Injection training is also enormously important for many of the animals under our care. This type of training utilizes positive reinforcement. Animals can always walk away, but if they choose to participate, they receive their favorite food as a reward. Injection training starts with animals learning to present a body part to keepers. For infant gorilla Moke, it was his shoulder. We progressed to touching his shoulder with a finger, then with a capped syringe and finally a blunted needle. To receive a reward, all Moke needed to do was hold still. Repeated training sessions like these get animals used to holding still for injections.
When animals can comfortably, calmly and voluntarily receive injectable medications, vaccines or anesthesia, it creates a less stressful experience not only for the animal, but also for keepers and veterinarians. Are you, or anyone you know, afraid of needles? A nurse may take the time to talk you through the process to put you at ease, and may even give you a lollipop when it is all over. The same principle applies to training animals for injections. But keepers and veterinarians rely on the trust they build with an animal, rather than an animal’s ability to understand an explanation of what is happening.
Many medications that are prescribed to animals at the Zoo and Conservation Biology Institute are intended to be taken by mouth. This can look vastly different depending on the species. Let’s take reptiles, for example. Most reptiles do not chew their food, and some species do not eat every day. So, when Murphy the Komodo dragon needs to take a pill, the entire thing can be shoved inside a piece of chicken, his favorite food, which he readily gulps down.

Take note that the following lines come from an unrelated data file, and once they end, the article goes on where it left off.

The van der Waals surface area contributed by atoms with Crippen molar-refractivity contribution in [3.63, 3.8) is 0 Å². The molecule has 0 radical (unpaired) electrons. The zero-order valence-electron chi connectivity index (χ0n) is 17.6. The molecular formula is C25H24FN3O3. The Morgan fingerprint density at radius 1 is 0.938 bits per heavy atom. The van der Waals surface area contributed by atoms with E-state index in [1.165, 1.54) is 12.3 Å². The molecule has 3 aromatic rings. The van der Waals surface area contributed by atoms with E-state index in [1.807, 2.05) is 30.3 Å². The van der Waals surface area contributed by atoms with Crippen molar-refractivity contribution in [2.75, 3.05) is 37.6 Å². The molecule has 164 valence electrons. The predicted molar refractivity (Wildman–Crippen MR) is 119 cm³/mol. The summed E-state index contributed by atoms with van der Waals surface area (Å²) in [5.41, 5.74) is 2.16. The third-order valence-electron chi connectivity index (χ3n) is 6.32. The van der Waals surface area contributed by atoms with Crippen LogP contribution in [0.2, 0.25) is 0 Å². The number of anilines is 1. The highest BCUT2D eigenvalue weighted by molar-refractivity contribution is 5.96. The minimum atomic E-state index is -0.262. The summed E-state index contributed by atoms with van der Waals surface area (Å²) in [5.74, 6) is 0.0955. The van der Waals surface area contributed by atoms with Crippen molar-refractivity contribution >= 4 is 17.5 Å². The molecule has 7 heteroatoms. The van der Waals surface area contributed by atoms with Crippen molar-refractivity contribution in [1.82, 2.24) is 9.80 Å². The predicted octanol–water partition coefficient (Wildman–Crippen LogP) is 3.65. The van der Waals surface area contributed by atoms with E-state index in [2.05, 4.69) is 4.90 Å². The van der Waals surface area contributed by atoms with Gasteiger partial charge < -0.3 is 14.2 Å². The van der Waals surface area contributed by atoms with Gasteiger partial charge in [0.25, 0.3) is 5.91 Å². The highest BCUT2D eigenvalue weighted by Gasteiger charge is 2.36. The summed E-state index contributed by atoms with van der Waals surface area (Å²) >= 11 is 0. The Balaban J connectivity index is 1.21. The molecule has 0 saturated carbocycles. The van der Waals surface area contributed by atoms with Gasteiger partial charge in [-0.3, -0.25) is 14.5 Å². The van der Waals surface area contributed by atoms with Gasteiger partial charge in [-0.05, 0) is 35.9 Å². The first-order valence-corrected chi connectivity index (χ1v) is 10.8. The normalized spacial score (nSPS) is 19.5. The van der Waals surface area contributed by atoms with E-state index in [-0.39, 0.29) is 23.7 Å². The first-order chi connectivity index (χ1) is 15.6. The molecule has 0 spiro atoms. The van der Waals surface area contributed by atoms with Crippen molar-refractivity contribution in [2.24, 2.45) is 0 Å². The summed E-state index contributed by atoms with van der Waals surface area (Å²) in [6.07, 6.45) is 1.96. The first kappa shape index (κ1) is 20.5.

Liquid medicines can also be injected into frozen-thawed mice that are fed to reptiles, ravens and other carnivores. What animal could pass up a tasty mouse treat, even when it contains medicine? It may sound gross, but rest assured that it is a highly reliable way to medicate some of the animals at the Zoo. This same technique can also be used for small mammals and birds, but with different food items. Mealworms, wax worms and insects can be injected with medications and are then gobbled up quickly by these smaller animals.